There’s a lot of jargon in the coffee world - words and phrases like ‘organic,’ ‘fair trade’ and ‘shade grown’ are thrown around in conversation and stamped on labels, but many of us don’t really know what they mean, how we got them, or more importantly, how they affect our bodies and our world.
Coffee is one of the most widely-traded commodities in the world. In order to meet the ever-growing demand, farming methods have developed that maximize production, often at the expense of the health of the consumer and the environment.
Here at WYLDER, we want to equip our coffee lovers with the information they need to make purchases that match their values for the environment, the farmers, and their own health. We’ve broken down a few of our coffee descriptions and what they mean to empower you to purchase your favorite drink with the confidence of a connoisseur.
Organic: The organic label on coffee indicates that the coffee was not produced with artificial chemical substances, such as certain additives, or some pesticides and herbicides–this means cleaner beans, land, water and air. It also means the soil farm’s fertilizer must be 100 percent organic–made from organic material like chicken manure, coffee pulp, bocachi and general compost. This leads to coffee beans richer in antioxidants, so your health also gets a boost.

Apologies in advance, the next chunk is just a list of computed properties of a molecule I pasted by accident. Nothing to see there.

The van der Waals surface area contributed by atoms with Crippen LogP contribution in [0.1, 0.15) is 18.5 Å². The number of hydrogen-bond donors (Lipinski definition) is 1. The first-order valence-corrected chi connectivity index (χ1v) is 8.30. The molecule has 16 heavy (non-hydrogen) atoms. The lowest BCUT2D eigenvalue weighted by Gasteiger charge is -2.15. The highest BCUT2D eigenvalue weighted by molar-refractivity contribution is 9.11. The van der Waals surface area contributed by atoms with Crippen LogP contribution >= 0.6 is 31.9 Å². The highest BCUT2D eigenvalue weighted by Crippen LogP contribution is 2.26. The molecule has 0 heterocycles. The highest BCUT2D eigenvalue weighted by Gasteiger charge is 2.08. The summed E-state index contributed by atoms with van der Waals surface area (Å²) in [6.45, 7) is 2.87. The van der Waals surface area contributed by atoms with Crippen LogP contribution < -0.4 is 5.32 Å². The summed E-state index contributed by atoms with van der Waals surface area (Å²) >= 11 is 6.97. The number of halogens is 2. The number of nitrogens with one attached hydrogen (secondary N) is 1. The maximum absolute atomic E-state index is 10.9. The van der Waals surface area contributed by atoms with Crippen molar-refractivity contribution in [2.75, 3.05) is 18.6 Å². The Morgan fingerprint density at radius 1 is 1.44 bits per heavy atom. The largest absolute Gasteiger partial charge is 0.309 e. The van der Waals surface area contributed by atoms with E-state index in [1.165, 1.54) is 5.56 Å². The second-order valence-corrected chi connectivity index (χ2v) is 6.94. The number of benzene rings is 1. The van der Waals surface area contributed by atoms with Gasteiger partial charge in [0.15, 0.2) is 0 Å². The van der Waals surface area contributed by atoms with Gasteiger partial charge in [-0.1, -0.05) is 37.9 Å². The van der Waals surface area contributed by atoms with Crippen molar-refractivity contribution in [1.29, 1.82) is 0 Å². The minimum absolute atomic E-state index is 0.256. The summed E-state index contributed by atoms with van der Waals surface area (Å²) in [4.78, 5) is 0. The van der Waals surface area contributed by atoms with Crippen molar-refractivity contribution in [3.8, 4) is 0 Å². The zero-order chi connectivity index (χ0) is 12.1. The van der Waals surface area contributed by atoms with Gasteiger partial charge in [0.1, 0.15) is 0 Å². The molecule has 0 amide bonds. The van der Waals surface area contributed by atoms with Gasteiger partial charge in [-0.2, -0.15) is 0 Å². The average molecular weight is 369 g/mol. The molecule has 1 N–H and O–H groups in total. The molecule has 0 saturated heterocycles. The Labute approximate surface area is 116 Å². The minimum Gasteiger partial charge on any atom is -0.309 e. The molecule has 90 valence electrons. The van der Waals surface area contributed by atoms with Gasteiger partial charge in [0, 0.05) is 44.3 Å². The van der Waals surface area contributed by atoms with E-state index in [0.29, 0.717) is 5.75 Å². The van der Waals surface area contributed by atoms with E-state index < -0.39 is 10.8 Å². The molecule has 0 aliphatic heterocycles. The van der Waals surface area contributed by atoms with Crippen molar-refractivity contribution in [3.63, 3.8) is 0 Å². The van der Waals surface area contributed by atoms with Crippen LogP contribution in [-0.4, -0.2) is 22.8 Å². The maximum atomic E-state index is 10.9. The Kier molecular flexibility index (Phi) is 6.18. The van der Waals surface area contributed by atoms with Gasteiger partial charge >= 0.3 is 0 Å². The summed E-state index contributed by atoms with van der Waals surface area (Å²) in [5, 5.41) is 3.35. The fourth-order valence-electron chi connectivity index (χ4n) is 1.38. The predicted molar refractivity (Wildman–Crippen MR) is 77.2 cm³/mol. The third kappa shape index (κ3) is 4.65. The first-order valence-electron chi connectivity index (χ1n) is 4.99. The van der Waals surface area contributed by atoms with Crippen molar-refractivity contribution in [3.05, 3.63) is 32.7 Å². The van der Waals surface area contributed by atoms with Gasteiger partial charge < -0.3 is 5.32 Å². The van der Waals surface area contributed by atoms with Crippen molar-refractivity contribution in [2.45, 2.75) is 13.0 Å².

In the US, organic coffee crops are overseen by the Department of Agriculture, and while their standards discourage the use of chemicals on cropland within three years preceding the harvest in question, not all USDA certified organic products are necessarily free of chemical residues. Which is why here at WYLDER, we go one step further.
Biologically Grown: When forests are cleared to make room for coffee, production increases and prices go down, but the wild ecosystem of the flora and fauna we know and love is demolished, including those natural pest-deterrents like lizards and birds. This leads to the overpopulation of coffee-ruining insects and in turn, more pesticide use–and you’d be shocked to know what all goes into some of these pesticides. It’s pretty nasty stuff.
With the conventional “clear the way for coffee” method, the natural fertilizer of these ecosystems (like animal poo and leaf decay) also go away, which in turn leads to an increase in chemical fertilizers - yes, that’s right, more chemicals.
Without the natural protection of bigger trees from the established forest and the other understory plants which create proper soil stability, rain washes away the nutrient-rich upper soil layers, eventually making new growth impossible without reintroducing nutrients like fertilizers. This water runoff carries with it all those nasty chemicals we mentioned earlier - which end up in rivers, lakes and local water supplies.
Biologically grown coffee like WYLDER is grown on farms which plant within the established forests, where the...